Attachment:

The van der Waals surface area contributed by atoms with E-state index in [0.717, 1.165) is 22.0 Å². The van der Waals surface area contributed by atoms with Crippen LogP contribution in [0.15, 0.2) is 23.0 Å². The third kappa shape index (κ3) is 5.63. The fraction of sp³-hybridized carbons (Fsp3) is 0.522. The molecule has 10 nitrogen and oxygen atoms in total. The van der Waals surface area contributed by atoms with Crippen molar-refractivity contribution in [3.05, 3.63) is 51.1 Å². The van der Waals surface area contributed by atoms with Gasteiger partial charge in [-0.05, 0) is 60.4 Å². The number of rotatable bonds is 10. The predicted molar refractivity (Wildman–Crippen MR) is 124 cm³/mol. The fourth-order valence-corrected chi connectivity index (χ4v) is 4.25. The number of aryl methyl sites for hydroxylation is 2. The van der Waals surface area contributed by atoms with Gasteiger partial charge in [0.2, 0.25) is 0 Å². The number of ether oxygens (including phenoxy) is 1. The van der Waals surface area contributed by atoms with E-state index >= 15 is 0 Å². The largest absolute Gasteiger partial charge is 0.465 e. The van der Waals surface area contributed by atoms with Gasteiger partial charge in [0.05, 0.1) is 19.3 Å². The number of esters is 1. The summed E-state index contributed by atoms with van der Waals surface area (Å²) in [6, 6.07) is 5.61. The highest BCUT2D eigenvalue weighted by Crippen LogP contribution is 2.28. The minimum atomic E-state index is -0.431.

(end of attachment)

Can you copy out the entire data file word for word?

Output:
The van der Waals surface area contributed by atoms with E-state index in [0.717, 1.165) is 22.0 Å². The van der Waals surface area contributed by atoms with Crippen LogP contribution in [0.15, 0.2) is 23.0 Å². The third kappa shape index (κ3) is 5.63. The fraction of sp³-hybridized carbons (Fsp3) is 0.522. The molecule has 10 nitrogen and oxygen atoms in total. The van der Waals surface area contributed by atoms with Crippen molar-refractivity contribution in [3.05, 3.63) is 51.1 Å². The van der Waals surface area contributed by atoms with Gasteiger partial charge in [-0.05, 0) is 60.4 Å². The number of rotatable bonds is 10. The predicted molar refractivity (Wildman–Crippen MR) is 124 cm³/mol. The fourth-order valence-corrected chi connectivity index (χ4v) is 4.25. The number of aryl methyl sites for hydroxylation is 2. The van der Waals surface area contributed by atoms with Gasteiger partial charge in [0.2, 0.25) is 0 Å². The number of ether oxygens (including phenoxy) is 1. The van der Waals surface area contributed by atoms with E-state index >= 15 is 0 Å². The largest absolute Gasteiger partial charge is 0.465 e. The van der Waals surface area contributed by atoms with Gasteiger partial charge in [0.05, 0.1) is 19.3 Å². The number of esters is 1. The summed E-state index contributed by atoms with van der Waals surface area (Å²) in [6, 6.07) is 5.61. The highest BCUT2D eigenvalue weighted by Crippen LogP contribution is 2.28. The minimum atomic E-state index is -0.431.